Field service company leaders experience unsolvable problems on their way toward growth. In most cases, an unsolvable problem includes massive challenges, such as a disruption in the market, a dried-up labor pool, inadequate cash flow, or a lack of business efficiency. However, the best business leaders don’t shy away from or ignore these unsolvable problems. Instead, to overcome them, they use an exponential mindset to hit them head-on, expect conflict, and confront it.
What are unsolvable problems?
Make no mistake—unsolvable problems exist. In the field service industry, there are thousands of unsolvable problems that will pop up that you can’t change the outcome of. COVID-19 has surfaced unsolvable problems left and right. For instance, if your business is a commercial food equipment service company serving restaurants or an HVAC company serving schools, you couldn’t do anything to reopen your customers’ operations during the pandemic. However, with an exponential mindset, field service leaders have found a way to use those unsolvable problems to power their efforts.
How can field service leaders rise above unsolvable problems?
When confronted with unsolvable problems, strong leaders will use an exponential mindset to steer around the unsolvable and use the market to their advantage. For instance, when the pandemic started affecting restaurants, Coker Services, Inc., a long-time Davisware customer decided to invest in and promote the use of carryout with customers. The company began buying daily lunches for frontline, essential workers from its customers and used these moves to broadcast its messages on a public platform.
Ultimately, Coker Services decided to retreat and reload rather than recoiling and becoming stagnant. As a result, its business was overwhelmed by customer loyalty, support, and a new generation of customers.
COVID-19 wasn’t a problem that field service leaders could solve. What they could solve was how they reacted to the problem. Our reactions drive the success of the organization, not the problem that is deemed unsolvable.
How can you use an exponential mindset to overcome unsolvable problems?
First and foremost, solutions can only exist if we define them and believe they are possible. Without the first of the seven principles that focus on the expectation of success and a clearly defined vision of success, it will elude us. That’s why it’s critical to capture and broadcast that definition of success throughout your field service business. Here’s how to use your definition of success to push your business forward:
- Write it down.
- Share it.
- Hold yourself accountable to your vision of success.
- Repeat it to yourself to ensure it doesn’t shift.
After you have your vision of success guiding your efforts, you’ve laid the groundwork to overcome unsolvable problems. There are a few steps to take when unsolvable problems surface:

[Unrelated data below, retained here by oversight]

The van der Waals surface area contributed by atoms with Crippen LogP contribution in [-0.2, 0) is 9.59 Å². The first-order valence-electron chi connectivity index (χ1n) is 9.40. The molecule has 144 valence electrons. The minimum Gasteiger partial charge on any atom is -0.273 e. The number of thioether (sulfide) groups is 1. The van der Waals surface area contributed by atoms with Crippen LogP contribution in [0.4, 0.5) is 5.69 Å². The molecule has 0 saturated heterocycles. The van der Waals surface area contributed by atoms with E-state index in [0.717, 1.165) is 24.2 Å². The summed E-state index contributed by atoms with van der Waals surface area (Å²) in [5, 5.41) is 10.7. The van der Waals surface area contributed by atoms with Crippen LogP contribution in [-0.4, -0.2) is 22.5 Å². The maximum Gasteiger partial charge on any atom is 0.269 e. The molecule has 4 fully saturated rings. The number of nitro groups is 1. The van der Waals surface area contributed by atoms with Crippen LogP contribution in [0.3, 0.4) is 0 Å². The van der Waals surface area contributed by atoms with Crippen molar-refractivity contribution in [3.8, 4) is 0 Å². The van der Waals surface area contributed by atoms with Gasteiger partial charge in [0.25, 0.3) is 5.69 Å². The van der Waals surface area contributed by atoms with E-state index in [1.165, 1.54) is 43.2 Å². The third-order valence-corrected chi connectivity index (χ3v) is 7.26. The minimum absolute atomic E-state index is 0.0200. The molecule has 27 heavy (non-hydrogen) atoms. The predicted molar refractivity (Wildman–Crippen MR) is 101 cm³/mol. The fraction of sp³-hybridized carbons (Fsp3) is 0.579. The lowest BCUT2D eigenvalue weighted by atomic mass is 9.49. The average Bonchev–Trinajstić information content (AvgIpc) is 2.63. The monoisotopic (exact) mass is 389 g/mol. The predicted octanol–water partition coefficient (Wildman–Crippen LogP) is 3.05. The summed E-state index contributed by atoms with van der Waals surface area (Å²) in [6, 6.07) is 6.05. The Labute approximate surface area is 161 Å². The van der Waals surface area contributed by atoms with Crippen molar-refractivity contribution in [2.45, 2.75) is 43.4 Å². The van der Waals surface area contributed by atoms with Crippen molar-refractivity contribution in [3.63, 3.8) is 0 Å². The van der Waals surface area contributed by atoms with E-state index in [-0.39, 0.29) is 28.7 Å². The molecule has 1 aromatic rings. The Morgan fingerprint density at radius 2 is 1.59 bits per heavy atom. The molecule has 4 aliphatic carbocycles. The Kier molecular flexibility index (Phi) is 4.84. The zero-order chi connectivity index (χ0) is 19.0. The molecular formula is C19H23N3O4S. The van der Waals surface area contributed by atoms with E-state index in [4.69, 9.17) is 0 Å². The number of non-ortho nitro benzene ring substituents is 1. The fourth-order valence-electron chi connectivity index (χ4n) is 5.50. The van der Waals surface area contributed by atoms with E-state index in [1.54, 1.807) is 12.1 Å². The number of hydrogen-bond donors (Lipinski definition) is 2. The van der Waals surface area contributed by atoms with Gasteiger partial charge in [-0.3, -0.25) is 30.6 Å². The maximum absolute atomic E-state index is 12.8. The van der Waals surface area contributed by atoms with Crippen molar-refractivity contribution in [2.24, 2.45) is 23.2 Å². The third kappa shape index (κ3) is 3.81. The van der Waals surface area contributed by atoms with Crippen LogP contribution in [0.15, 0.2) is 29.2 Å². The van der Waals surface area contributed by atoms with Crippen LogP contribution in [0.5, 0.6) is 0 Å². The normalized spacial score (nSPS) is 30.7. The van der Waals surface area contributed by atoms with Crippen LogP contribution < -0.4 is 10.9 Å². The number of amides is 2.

- Identify your unsolvable problem.
- Decide what your SMART (specific, measurable, achievable, relevant, and time-specific) outcome is.
- Pinpoint the problem’s demands.
- Evaluate your resource inventory.
- Brainstorm possible solutions.
- Determine what additional resources you need.
- Create your plan.
Every organization gets better when the leader gets better, and never define “done” as a destination. Instead, “done” should start the feedback loop for future improvements to the process or the solution. Success and failure are both a part of the results of an exponential mindset.
Embrace technology and let data drive your decisions.
Leaders are often too close to the problem to recognize the solution. This is where data becomes critical. Growth-minded leaders can use data to find and compare trends. As a whole, businesses across the field service industry will share problems. The best way to solve the problems that your business is facing is to look around and look up. Learn from your own business, but also learn from those around you.
Consider the unsolvable problem Blockbuster and Netflix faced as the public moved toward streaming services. They faced the same problem, but Netflix saw a future through a first principles mindset—one that required accessibility from all streaming platforms.
Netflix attacked the industry problems that needed to be solved with a first-principles mindset. Unlike Netflix, Blockbuster burned its own bridges by failing to collaborate with future competitors. In the case of Netflix, the company showed that reverse-engineering complicated problems is the best way to unleash creative possibilities.
Ultimately, the power lives in working together. Today, we have more data available to us in a single day than someone in the 15th century had in their entire lifetime. The value of this is priceless. Use this resource to inform decisions and accomplish new outcomes that surpass what others are accomplishing.
Embrace an exponential mindset, conquer problems, and grow.
In the field service industry, unsolvable problems will continue to stand in your way. However, by defining success, embracing an exponential mindset, using data to power your plan, and working with the broader industry, you can navigate these roadblocks. What’s more, with a growth mindset, you can use these problems to fuel plans and help the business streak toward more growth and higher profit.